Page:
but Erdogan works for a minority. If you win here you will not stop?

:43:21.:43:29.

Yeah because it isn't just a park, it isn't just a cultural thing. It

:43:29.:43:34.

is a democracy and freedom demand against the fascism of Erdogan. We

:43:34.:43:40.

know he's a fascist leader and we will overthrow him by these

:43:40.:43:46.

people's vote. The Government is in a bind, with every demonstrator

:43:46.:43:53.

armed with a smartphone, any attempt to crack down on such a

:43:53.:43:56.

diverse movement would be reputational suicide. But the

:43:56.:44:02.

movement has momentum. At some point everybody knows these iconic

:44:02.:44:05.

bus barricades will have to go. Either the police break in or the

:44:05.:44:10.

Government climbs down. With tension rising and violence flaring

:44:10.:44:14.

in other cities, and people beg arrested simply for tweeting. The

:44:14.:44:17.

people who built this barricade are happy for the moment to stand in

:44:17.:44:21.

the shadows behind it. Meanwhile for the west there is a major

:44:21.:44:25.

headache. We just got used to Erdogan's Turkey being a Muslim

:44:26.:44:29.

democracy. But democracies and barricades do not really go

:44:29.:44:39.
:44:39.:44:40.

together. Quietly, brick by brick, this young urban secular part of

:44:40.:44:50.
:44:50.:45:24.

Turkey is preparing for the worst. That's all from Newsnight tonight.

:45:24.:45:29.

One of those life imitating art moments in Australia, or life

:45:29.:45:34.

imitating The Thick of It. The opposition spokesman on immigration

:45:34.:45:38.

was getting into his stride at a news conference, or feeding the

:45:38.:45:44.

chucks as they call it there, when he understood not to be the story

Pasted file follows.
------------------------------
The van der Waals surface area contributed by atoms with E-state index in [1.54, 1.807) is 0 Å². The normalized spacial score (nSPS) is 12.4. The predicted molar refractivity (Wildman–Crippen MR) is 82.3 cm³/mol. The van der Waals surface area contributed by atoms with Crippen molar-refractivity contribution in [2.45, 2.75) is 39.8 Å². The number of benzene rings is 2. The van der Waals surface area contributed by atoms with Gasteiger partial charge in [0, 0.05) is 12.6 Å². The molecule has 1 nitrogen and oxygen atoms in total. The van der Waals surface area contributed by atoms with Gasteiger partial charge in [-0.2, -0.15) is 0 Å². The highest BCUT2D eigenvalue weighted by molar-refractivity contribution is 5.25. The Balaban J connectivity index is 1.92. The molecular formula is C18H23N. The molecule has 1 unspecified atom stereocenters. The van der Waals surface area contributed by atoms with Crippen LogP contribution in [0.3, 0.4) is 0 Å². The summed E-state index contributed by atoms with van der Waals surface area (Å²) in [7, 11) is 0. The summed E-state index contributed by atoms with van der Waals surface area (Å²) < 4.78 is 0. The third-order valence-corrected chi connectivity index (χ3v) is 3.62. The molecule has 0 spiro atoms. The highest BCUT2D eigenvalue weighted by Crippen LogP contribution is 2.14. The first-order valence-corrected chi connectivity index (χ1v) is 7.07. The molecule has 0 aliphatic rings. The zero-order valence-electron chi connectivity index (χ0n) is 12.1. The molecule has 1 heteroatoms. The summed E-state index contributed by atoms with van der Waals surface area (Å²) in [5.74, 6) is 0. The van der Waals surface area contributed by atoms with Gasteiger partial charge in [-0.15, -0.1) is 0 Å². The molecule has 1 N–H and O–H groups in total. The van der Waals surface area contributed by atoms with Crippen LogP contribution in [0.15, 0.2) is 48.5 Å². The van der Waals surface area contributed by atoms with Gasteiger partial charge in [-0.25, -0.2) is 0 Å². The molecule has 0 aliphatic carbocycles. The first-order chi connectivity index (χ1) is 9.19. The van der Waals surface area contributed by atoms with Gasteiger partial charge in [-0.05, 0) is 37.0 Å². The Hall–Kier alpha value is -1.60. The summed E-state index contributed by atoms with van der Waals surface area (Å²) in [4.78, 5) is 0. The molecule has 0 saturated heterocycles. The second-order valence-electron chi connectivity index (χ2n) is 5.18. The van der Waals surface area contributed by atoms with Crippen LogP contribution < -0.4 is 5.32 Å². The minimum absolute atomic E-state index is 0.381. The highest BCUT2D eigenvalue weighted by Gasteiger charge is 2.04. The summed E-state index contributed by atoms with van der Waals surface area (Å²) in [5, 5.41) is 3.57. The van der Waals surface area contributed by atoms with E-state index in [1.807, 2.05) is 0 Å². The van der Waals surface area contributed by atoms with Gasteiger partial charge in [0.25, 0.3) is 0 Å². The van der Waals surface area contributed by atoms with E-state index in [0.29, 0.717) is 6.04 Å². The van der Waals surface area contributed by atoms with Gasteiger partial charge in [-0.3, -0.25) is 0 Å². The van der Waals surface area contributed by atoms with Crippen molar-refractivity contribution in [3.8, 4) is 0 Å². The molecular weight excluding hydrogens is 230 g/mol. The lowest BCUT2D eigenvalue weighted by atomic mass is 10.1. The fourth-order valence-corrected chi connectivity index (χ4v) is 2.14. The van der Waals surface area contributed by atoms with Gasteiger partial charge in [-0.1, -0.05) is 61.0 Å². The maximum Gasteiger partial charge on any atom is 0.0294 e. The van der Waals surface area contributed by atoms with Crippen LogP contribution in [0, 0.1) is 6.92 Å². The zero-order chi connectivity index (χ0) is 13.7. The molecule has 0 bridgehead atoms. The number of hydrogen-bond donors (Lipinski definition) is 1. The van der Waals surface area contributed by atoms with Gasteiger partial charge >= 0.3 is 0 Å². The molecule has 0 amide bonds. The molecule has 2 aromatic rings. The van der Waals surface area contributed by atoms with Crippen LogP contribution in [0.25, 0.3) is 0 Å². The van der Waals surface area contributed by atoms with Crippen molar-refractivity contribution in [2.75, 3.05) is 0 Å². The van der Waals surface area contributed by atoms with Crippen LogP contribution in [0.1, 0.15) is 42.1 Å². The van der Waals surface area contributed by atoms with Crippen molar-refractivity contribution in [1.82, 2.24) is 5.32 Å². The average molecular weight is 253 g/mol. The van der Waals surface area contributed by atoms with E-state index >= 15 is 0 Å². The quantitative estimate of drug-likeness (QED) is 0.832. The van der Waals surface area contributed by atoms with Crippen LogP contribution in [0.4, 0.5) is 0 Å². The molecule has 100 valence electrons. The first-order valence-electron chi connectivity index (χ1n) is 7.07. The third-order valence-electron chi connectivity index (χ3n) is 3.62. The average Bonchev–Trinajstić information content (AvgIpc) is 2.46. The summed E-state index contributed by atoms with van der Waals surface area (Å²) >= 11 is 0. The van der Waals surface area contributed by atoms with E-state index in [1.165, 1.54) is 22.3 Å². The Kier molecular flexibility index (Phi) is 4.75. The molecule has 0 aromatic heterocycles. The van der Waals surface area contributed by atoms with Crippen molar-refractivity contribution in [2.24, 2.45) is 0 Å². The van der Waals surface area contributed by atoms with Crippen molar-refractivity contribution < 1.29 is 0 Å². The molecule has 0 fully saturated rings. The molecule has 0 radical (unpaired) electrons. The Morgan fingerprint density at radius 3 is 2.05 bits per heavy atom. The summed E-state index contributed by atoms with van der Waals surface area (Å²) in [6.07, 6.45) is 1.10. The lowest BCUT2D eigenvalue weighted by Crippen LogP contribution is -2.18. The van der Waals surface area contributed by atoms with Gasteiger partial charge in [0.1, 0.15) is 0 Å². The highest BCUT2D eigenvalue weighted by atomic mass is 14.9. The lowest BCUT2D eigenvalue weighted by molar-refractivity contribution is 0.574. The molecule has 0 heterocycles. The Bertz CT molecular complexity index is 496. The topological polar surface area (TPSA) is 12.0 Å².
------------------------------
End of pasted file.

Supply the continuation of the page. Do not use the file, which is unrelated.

:45:44.:45:49.

of the moment. Our Government has looked the other way and not lifted

:45:49.:45:59.
:45:59.:46:20.

a fringeer. It's all right. That warmed you up! The other

:46:20.:46:30.
:46:30.:46:36.

issue... Nice to be popular, the weather has turned a corner since

:46:37.:46:40.

June. Plenty of warm sunshine to come for most of us during Thursday.

:46:40.:46:43.

This time the cloud over the Midlands and eastern England

:46:43.:46:45.

clearing away during the afternoon. The odd afternoon shower through

:46:45.:46:49.

Northern Ireland, few and far between, most of Scotland having a

:46:49.:46:52.

very pleasant afternoon. You get a breeze off the North Sea still

:46:53.:46:56.

chilly, 12 degrees in Aberdeen. The odd shower popping up across the

:46:56.:47:01.

borders into the northern Pennines, they will be few and bar between,

:47:01.:47:05.

many places misses them. For many places, temperatures getting into

:47:05.:47:10.

the low 20s, just near the North Sea coast cooler with the breeze

:47:11.:47:14.

off the sea. Somewhere across south-east Wales, perhaps south-

:47:14.:47:19.

west England got up to 23 or 24 degrees. But lots of that strong

:47:19.:47:23.

sunshine on offer. And absolutely glorious afternoon across Wales and

:47:23.:47:27.

most of the Midlands. We are looking at temperatures around 21

:47:27.:47:31.

in Manchester, perhaps even higher. As you can see for most places it

:47:31.:47:35.

doesn't really change through Thursday and into Friday. Bristol

:47:35.:47:40.

could well hit 23, possibly 24. I wouldn't be surprised if there is a

:47:40.:47:43.

Why can't the government let house prices fall? How Labour will control the welfare bill. Paul Mason in Turkey and an Afghan interpreter's story. With Jeremy Paxman.


Download Subtitles

SRT

ASS